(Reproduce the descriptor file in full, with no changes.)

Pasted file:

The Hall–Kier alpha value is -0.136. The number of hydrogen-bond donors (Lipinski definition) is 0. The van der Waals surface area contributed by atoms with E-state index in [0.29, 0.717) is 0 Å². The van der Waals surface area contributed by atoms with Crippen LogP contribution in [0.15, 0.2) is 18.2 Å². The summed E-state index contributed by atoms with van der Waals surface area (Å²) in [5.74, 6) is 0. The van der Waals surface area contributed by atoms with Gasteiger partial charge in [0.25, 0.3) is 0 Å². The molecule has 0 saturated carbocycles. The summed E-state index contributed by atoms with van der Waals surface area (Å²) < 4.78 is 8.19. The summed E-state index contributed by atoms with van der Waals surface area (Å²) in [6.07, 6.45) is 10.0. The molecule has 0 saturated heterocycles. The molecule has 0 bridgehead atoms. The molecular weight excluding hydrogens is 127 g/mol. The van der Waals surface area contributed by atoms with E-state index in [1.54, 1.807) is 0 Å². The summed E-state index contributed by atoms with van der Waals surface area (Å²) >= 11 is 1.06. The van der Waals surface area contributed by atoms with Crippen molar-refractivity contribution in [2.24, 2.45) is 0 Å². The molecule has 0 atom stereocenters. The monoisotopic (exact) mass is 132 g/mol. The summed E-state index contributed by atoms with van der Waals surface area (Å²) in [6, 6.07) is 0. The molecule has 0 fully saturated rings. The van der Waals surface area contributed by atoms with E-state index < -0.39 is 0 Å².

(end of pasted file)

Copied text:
The Hall–Kier alpha value is -0.136. The number of hydrogen-bond donors (Lipinski definition) is 0. The van der Waals surface area contributed by atoms with E-state index in [0.29, 0.717) is 0 Å². The van der Waals surface area contributed by atoms with Crippen LogP contribution in [0.15, 0.2) is 18.2 Å². The summed E-state index contributed by atoms with van der Waals surface area (Å²) in [5.74, 6) is 0. The van der Waals surface area contributed by atoms with Gasteiger partial charge in [0.25, 0.3) is 0 Å². The molecule has 0 saturated carbocycles. The summed E-state index contributed by atoms with van der Waals surface area (Å²) < 4.78 is 8.19. The summed E-state index contributed by atoms with van der Waals surface area (Å²) in [6.07, 6.45) is 10.0. The molecule has 0 saturated heterocycles. The molecule has 0 bridgehead atoms. The molecular weight excluding hydrogens is 127 g/mol. The van der Waals surface area contributed by atoms with E-state index in [1.54, 1.807) is 0 Å². The summed E-state index contributed by atoms with van der Waals surface area (Å²) >= 11 is 1.06. The van der Waals surface area contributed by atoms with Crippen molar-refractivity contribution in [2.24, 2.45) is 0 Å². The molecule has 0 atom stereocenters. The monoisotopic (exact) mass is 132 g/mol. The summed E-state index contributed by atoms with van der Waals surface area (Å²) in [6, 6.07) is 0. The molecule has 0 fully saturated rings. The van der Waals surface area contributed by atoms with E-state index < -0.39 is 0 Å².